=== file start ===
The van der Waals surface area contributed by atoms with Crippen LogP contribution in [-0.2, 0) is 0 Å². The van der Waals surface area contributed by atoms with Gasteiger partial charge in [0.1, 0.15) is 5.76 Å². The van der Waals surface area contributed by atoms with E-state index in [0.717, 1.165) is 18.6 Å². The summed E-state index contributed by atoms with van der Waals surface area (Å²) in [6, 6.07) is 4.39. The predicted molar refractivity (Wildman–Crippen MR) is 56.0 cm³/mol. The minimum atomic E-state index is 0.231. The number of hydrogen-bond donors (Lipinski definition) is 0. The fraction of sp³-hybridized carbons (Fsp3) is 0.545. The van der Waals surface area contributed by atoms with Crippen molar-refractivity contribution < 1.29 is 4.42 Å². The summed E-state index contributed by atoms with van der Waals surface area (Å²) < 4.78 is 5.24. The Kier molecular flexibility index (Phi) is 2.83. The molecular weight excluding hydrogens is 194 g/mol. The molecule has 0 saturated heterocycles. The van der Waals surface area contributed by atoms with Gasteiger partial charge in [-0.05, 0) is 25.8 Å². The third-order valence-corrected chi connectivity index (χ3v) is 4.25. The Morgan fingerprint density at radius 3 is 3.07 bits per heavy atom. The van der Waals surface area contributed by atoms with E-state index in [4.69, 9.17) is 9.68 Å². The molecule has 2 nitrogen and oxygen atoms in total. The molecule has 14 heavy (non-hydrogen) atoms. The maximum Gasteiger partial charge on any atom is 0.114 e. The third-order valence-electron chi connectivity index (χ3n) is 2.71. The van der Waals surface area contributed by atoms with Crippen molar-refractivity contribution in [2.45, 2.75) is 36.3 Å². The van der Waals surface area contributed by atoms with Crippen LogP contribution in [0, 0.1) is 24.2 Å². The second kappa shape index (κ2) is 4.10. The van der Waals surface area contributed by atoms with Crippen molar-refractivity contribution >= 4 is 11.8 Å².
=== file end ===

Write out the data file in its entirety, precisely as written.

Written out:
The van der Waals surface area contributed by atoms with Crippen LogP contribution in [-0.2, 0) is 0 Å². The van der Waals surface area contributed by atoms with Gasteiger partial charge in [0.1, 0.15) is 5.76 Å². The van der Waals surface area contributed by atoms with E-state index in [0.717, 1.165) is 18.6 Å². The summed E-state index contributed by atoms with van der Waals surface area (Å²) in [6, 6.07) is 4.39. The predicted molar refractivity (Wildman–Crippen MR) is 56.0 cm³/mol. The minimum atomic E-state index is 0.231. The number of hydrogen-bond donors (Lipinski definition) is 0. The fraction of sp³-hybridized carbons (Fsp3) is 0.545. The van der Waals surface area contributed by atoms with Crippen molar-refractivity contribution < 1.29 is 4.42 Å². The summed E-state index contributed by atoms with van der Waals surface area (Å²) < 4.78 is 5.24. The Kier molecular flexibility index (Phi) is 2.83. The molecular weight excluding hydrogens is 194 g/mol. The molecule has 0 saturated heterocycles. The van der Waals surface area contributed by atoms with Gasteiger partial charge in [-0.05, 0) is 25.8 Å². The third-order valence-corrected chi connectivity index (χ3v) is 4.25. The Morgan fingerprint density at radius 3 is 3.07 bits per heavy atom. The van der Waals surface area contributed by atoms with E-state index in [4.69, 9.17) is 9.68 Å². The molecule has 2 nitrogen and oxygen atoms in total. The molecule has 14 heavy (non-hydrogen) atoms. The maximum Gasteiger partial charge on any atom is 0.114 e. The third-order valence-electron chi connectivity index (χ3n) is 2.71. The van der Waals surface area contributed by atoms with Crippen molar-refractivity contribution in [2.45, 2.75) is 36.3 Å². The van der Waals surface area contributed by atoms with Crippen LogP contribution in [0, 0.1) is 24.2 Å². The second kappa shape index (κ2) is 4.10. The van der Waals surface area contributed by atoms with Crippen molar-refractivity contribution >= 4 is 11.8 Å².